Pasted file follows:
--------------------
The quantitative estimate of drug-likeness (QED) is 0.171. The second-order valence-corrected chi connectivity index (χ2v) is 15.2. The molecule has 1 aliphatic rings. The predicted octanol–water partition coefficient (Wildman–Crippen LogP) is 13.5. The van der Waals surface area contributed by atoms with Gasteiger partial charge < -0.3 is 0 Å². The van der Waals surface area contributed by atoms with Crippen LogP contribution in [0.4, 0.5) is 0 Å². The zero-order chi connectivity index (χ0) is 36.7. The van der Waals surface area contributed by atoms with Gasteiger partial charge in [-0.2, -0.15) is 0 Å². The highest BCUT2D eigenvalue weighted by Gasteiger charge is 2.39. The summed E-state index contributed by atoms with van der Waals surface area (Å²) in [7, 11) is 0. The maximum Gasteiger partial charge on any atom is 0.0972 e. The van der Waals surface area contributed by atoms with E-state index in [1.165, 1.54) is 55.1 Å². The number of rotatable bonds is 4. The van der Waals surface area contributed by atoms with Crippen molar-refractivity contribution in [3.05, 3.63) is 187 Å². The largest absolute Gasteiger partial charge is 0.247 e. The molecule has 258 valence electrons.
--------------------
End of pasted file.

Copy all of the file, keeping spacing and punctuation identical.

The quantitative estimate of drug-likeness (QED) is 0.171. The second-order valence-corrected chi connectivity index (χ2v) is 15.2. The molecule has 1 aliphatic rings. The predicted octanol–water partition coefficient (Wildman–Crippen LogP) is 13.5. The van der Waals surface area contributed by atoms with Gasteiger partial charge < -0.3 is 0 Å². The van der Waals surface area contributed by atoms with Crippen LogP contribution in [0.4, 0.5) is 0 Å². The zero-order chi connectivity index (χ0) is 36.7. The van der Waals surface area contributed by atoms with Gasteiger partial charge in [-0.2, -0.15) is 0 Å². The highest BCUT2D eigenvalue weighted by Gasteiger charge is 2.39. The summed E-state index contributed by atoms with van der Waals surface area (Å²) in [7, 11) is 0. The maximum Gasteiger partial charge on any atom is 0.0972 e. The van der Waals surface area contributed by atoms with E-state index in [1.165, 1.54) is 55.1 Å². The number of rotatable bonds is 4. The van der Waals surface area contributed by atoms with Crippen molar-refractivity contribution in [3.05, 3.63) is 187 Å². The largest absolute Gasteiger partial charge is 0.247 e. The molecule has 258 valence electrons.